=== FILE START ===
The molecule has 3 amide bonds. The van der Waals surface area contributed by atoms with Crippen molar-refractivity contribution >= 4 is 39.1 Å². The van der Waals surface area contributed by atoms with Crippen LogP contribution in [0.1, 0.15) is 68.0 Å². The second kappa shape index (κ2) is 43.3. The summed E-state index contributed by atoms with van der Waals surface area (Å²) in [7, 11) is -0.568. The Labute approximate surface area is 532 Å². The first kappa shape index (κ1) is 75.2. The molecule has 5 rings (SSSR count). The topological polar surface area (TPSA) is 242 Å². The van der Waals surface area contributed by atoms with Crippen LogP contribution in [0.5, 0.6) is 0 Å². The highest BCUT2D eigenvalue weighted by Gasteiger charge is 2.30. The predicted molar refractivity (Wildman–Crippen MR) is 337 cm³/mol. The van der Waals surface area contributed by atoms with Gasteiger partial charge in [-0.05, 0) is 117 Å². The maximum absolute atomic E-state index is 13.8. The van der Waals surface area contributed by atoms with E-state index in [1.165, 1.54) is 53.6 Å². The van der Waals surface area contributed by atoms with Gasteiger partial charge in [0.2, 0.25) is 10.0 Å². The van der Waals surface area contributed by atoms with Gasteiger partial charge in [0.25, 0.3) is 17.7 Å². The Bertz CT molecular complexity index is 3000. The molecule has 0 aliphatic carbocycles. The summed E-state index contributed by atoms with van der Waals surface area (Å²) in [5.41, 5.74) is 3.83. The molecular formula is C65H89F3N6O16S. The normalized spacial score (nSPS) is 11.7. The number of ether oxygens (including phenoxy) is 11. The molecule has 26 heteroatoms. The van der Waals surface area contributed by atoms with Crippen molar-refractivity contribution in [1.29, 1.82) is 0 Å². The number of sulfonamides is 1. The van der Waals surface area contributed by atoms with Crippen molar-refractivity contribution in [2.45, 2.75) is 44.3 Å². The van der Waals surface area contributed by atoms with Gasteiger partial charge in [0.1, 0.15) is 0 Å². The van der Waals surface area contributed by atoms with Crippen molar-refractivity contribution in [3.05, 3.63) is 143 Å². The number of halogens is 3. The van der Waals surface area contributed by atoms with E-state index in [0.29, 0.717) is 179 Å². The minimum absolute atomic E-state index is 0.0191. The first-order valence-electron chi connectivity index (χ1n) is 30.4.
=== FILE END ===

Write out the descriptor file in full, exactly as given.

The molecule has 3 amide bonds. The van der Waals surface area contributed by atoms with Crippen molar-refractivity contribution >= 4 is 39.1 Å². The van der Waals surface area contributed by atoms with Crippen LogP contribution in [0.1, 0.15) is 68.0 Å². The second kappa shape index (κ2) is 43.3. The summed E-state index contributed by atoms with van der Waals surface area (Å²) in [7, 11) is -0.568. The Labute approximate surface area is 532 Å². The first kappa shape index (κ1) is 75.2. The molecule has 5 rings (SSSR count). The topological polar surface area (TPSA) is 242 Å². The van der Waals surface area contributed by atoms with Crippen LogP contribution in [0.5, 0.6) is 0 Å². The highest BCUT2D eigenvalue weighted by Gasteiger charge is 2.30. The predicted molar refractivity (Wildman–Crippen MR) is 337 cm³/mol. The van der Waals surface area contributed by atoms with Gasteiger partial charge in [-0.05, 0) is 117 Å². The maximum absolute atomic E-state index is 13.8. The van der Waals surface area contributed by atoms with E-state index in [1.165, 1.54) is 53.6 Å². The van der Waals surface area contributed by atoms with Gasteiger partial charge in [0.2, 0.25) is 10.0 Å². The van der Waals surface area contributed by atoms with Gasteiger partial charge in [0.25, 0.3) is 17.7 Å². The Bertz CT molecular complexity index is 3000. The molecule has 0 aliphatic carbocycles. The summed E-state index contributed by atoms with van der Waals surface area (Å²) in [5.41, 5.74) is 3.83. The molecular formula is C65H89F3N6O16S. The normalized spacial score (nSPS) is 11.7. The number of ether oxygens (including phenoxy) is 11. The molecule has 26 heteroatoms. The van der Waals surface area contributed by atoms with Crippen molar-refractivity contribution in [1.29, 1.82) is 0 Å². The number of sulfonamides is 1. The van der Waals surface area contributed by atoms with Crippen molar-refractivity contribution in [2.45, 2.75) is 44.3 Å². The van der Waals surface area contributed by atoms with Gasteiger partial charge in [0.1, 0.15) is 0 Å². The van der Waals surface area contributed by atoms with Crippen molar-refractivity contribution in [3.05, 3.63) is 143 Å². The number of halogens is 3. The van der Waals surface area contributed by atoms with E-state index in [0.29, 0.717) is 179 Å². The minimum absolute atomic E-state index is 0.0191. The first-order valence-electron chi connectivity index (χ1n) is 30.4.